Extended Producer Responsibility (EPR) is an environmental policy aimed at improving waste management by holding manufacturers accountable for the whole environmental impact of their products throughout their life cycle, particularly in terms of waste treatment and disposal. The “Polluter Pays Principle,” according to which the polluter is held responsible for whatever environmental damage he or she does and must pay to remediate those damages, is the bedrock of this policy.
Under EPR, manufacturers/brand owners can be encouraged to govern product design and packaging, allowing them to produce eco-friendly products and buy back and manage their own wastes. This may also encourage manufacturers to create products that can be reused multiple times, reducing their overall environmental effect.
Components of EPR
The different components of an EPR are as follows:
Producers: The producers form the central component of the Extended Producers Responsibility(EPR) policy. As per this policy, the costs of the environmental damage caused by this product will be included in the overall cost of the product, which may discourage consumers from purchasing such products. Thus, the producers are compelled to create their product in such a manner that it doesn’t damage the environment by enhancing its recyclability, reusability and durability.
A Producer Responsibility Organization(PRO) may be formed if individual producers are involved. This organization ensures that the individual producers properly handle and dispose off their waste products to prevent any environmental damage. Collection, transportation and the disposal as well as recycling of these products is supervised by the PRO.
Consumers: Proper disposal of used products at the designated collection sites is performed by the consumers, or the common people who use these products for various purposes. Consumers may also help in the proper management of these wastes by paying a unit fee that is charged at the point of sale which is then collected by the PRO.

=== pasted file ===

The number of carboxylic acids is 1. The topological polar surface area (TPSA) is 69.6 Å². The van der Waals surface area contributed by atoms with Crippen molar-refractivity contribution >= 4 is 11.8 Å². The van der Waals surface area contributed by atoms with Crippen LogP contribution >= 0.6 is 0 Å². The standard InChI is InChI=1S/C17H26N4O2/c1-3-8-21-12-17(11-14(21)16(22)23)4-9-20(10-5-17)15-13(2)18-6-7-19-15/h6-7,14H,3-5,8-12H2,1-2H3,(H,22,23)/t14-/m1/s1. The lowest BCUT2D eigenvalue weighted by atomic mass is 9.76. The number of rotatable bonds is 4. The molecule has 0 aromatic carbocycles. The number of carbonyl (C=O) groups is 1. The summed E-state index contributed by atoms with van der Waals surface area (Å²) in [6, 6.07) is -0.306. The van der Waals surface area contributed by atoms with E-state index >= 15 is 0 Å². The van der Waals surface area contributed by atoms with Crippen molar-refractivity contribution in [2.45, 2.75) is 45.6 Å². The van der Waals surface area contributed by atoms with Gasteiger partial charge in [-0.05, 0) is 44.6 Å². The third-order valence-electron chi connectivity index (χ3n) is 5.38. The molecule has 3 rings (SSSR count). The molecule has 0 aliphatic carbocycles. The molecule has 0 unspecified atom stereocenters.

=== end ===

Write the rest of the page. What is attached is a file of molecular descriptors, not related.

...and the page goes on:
Government: The primary role of the government is to oversee the proper implementation of the EPR program within various industries. It can do so by establishing certain performance standards and monitoring protocols in order to monitor the handling of the waste products by the industries. EPR programs may be enacted by the governments recover the useful raw materials from the End Of Life Products or to reduce the amount of wastes generated.
There are many advantages of EPR :
Reduced Waste generation: Since this policy also makes it mandatory for producers to include the environmental costs of their product to the actual price of their products, the producers will be compelled to buy back the End Of Life products from the consumers and recycle and reuse them with minimal impact on the environment which will drastically reduce the amount of waste generated.
Innovating to create more eco-friendly products: The EPR policy motivates the producers to innovate using financial means. Producers can innovate by making their products more durable, recyclable, reusable, by using fewer raw materials to design their product, and by introducing other such modifications to make their products more eco-friendly.
Preventing the export of e-waste by countries: Under this policy, those countries which export their e-wastes to less developed countries will be less likely to do so in the future and will be forced to construct centers that recycle and reuse electronic wastes in an eco-friendly manner.
Shifting of responsibility from government to producers: Before the enactment of this policy, it was the government’s responsibility to properly manage the End of Life products for which it had to put in at lot of money. Now with the introduction of this policy, the producers should take care of the wastes generated by their products.
The disadvantages of the EPR policy are as follows:
Increases price of products: As per this policy, the producers must include the costs of recycling to the price of their product which increases the initial price of their products. As a consequence, the cost of electronic items could go up drastically since recycling electronic items is a cumbersome task. This could discourage consumers from purchasing such products.
Discourages the import of products from other countries: An unintended consequence of the EPR policy is that it discourages the producers from other countries with no EPR policy from sending their products into countries which have strict EPR policies since the producers in other countries will not want to pay extra for the import of their goods.